“You have a gay rights organization, and an immigration organization defending a Republican governor. How crazy is that? Maybe not crazy — how unusual is that?” Mallory said. “Personally, I want Gov. Haslam to be successful. And I want Gov. Haslam to fire some liberal Democrats and replace them with conservative Republicans. That’s what I would like to see.”
Mallory said the resolutions had been spurred by conversations between conservatives on Facebook. He also said that the issue was born last year, after “14 to 16 [county] chairs” wrote a letter to Haslam asking, “when are you going to start getting rid of a lot of these liberals and hiring some conservatives?”
“We got no response, not even a ‘we got your letter,’ nothing,” he said. “That kind of set several of us off.”
But when asked about the more explosive complaints included in his group’s recent resolution, Mallory hedged. Asked about Ali, for instance, Mallory said he was more bothered by her ties to the Obama administration than her religion. And pressed about the opposition to gay employees at the Department of Children’s Services, Mallory said he would have to think it over before he could offer a comment.
“I’m going to hold off comment on that one,” he said. “I don’t know how to respond appropriately to that one.”
Kevin Kookogey, chairman of the Williamson County Republicans, was more forthright. (In Kookogey’s view, the counties all agree on the Shariah issue.)
“To date, the Haslam Administration has displayed an unfortunate ignorance to the threat of Shariah,” Kookogey said in an email to TPM. “They seem willing to accept the claims and defense of the Muslim Brotherhood at face value, refusing to even consider that, perhaps, those bent on destroying Western Civilization might just be infiltrating our institutions. … It is not like this has never happened before. The Muslim Brotherhood is following the blueprint of the Communists, who infiltrated the highest levels of government and society in the 1950’s. Shariah, however, is an even greater threat, because it has cloaked itself under the auspices of a religion, thus confusing the uninformed.”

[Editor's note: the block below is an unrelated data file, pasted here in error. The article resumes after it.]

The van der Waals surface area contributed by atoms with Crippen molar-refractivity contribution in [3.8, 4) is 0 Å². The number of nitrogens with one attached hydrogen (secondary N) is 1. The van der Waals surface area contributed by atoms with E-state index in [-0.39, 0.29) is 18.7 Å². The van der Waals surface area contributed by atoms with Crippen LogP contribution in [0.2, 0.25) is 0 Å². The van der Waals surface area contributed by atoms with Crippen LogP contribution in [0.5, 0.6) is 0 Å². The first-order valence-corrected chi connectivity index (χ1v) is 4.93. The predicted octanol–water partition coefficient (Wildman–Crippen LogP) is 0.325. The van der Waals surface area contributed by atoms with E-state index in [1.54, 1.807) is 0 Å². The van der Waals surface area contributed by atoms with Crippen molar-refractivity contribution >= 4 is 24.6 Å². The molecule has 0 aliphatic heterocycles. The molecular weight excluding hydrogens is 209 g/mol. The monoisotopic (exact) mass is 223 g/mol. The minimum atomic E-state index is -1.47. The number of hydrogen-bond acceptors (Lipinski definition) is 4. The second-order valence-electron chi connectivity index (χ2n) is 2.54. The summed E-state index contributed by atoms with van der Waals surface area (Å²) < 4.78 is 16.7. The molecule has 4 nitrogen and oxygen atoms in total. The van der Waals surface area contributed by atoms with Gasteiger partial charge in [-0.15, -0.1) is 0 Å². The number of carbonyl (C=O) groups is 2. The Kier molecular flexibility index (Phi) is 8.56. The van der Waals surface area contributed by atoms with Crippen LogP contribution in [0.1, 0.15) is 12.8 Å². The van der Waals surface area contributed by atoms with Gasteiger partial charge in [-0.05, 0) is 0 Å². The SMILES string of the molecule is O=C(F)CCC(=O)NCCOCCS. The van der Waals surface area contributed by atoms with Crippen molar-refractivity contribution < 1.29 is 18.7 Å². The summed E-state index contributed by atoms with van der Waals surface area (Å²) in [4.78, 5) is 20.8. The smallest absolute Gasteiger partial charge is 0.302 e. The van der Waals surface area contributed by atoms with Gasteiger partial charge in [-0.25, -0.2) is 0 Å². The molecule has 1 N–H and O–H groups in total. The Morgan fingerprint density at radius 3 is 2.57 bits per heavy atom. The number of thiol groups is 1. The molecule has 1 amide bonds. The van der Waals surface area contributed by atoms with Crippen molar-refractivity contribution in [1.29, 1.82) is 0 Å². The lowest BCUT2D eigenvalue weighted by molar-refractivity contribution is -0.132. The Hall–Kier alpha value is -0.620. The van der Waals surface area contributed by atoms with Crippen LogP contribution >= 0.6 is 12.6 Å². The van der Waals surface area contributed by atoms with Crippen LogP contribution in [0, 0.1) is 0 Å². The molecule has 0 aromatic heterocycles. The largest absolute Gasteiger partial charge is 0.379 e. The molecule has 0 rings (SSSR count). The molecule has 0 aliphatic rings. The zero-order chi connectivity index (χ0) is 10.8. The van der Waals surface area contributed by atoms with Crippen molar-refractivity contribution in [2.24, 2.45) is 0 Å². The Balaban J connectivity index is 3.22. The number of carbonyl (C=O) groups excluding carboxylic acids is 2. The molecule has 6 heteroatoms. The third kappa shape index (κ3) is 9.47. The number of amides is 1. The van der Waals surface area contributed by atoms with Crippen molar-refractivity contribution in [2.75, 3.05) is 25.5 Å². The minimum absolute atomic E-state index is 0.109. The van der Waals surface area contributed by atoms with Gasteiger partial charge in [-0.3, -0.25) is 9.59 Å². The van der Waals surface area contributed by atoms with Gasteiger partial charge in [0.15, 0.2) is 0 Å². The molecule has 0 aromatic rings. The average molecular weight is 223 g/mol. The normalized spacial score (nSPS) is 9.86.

Asked about Ali, Devaney, the state party chair, said the opposition to her appointment was the product of “misinformation,” and he defended her as “the most qualified person” to fill the role she was picked for.
“There’s a lot of misinformation out there,” Devaney said. “What we’re trying to do is educate folks about the specifics. … Samar Ali is a lady who grew up in a small town called Waverly, Tennessee, and was a member of 4-H when she was in high school. We’re not talking about a radical Islamist.”
When it comes to hiring more generally, Devaney said that Haslam has followed preset guidelines, and added that “it’s not something that somebody can just go in and start firing people to hire Republicans.”
“Quite frankly, [and] this is not specifically pointed at anybody, but it might be just the fact that certain people are disgruntled that they were passed over because they weren’t hired by the government,” Devaney said.
At least one of the resolutions is the subject of a dispute. A spokesman for the Carroll County Republican Party told TPM that Chairman Nina Smothers is “holding” the resolution that passed for revision. He said the current version is not “productive,” and that Smothers wants to “revise and tone it down.”
“I will say that I am not in total agreement with [the] resolution and neither is Nina,” Russell Bush said in an email. “I was not at the meeting the night it was adopted. … [A]t said meeting the resolution was railroaded through from local Tea party members at the meeting.”
According to Bush, Carroll County Republicans don’t agree with all of Haslam’s decisions, “but we should be fighting the Dems and not each other.”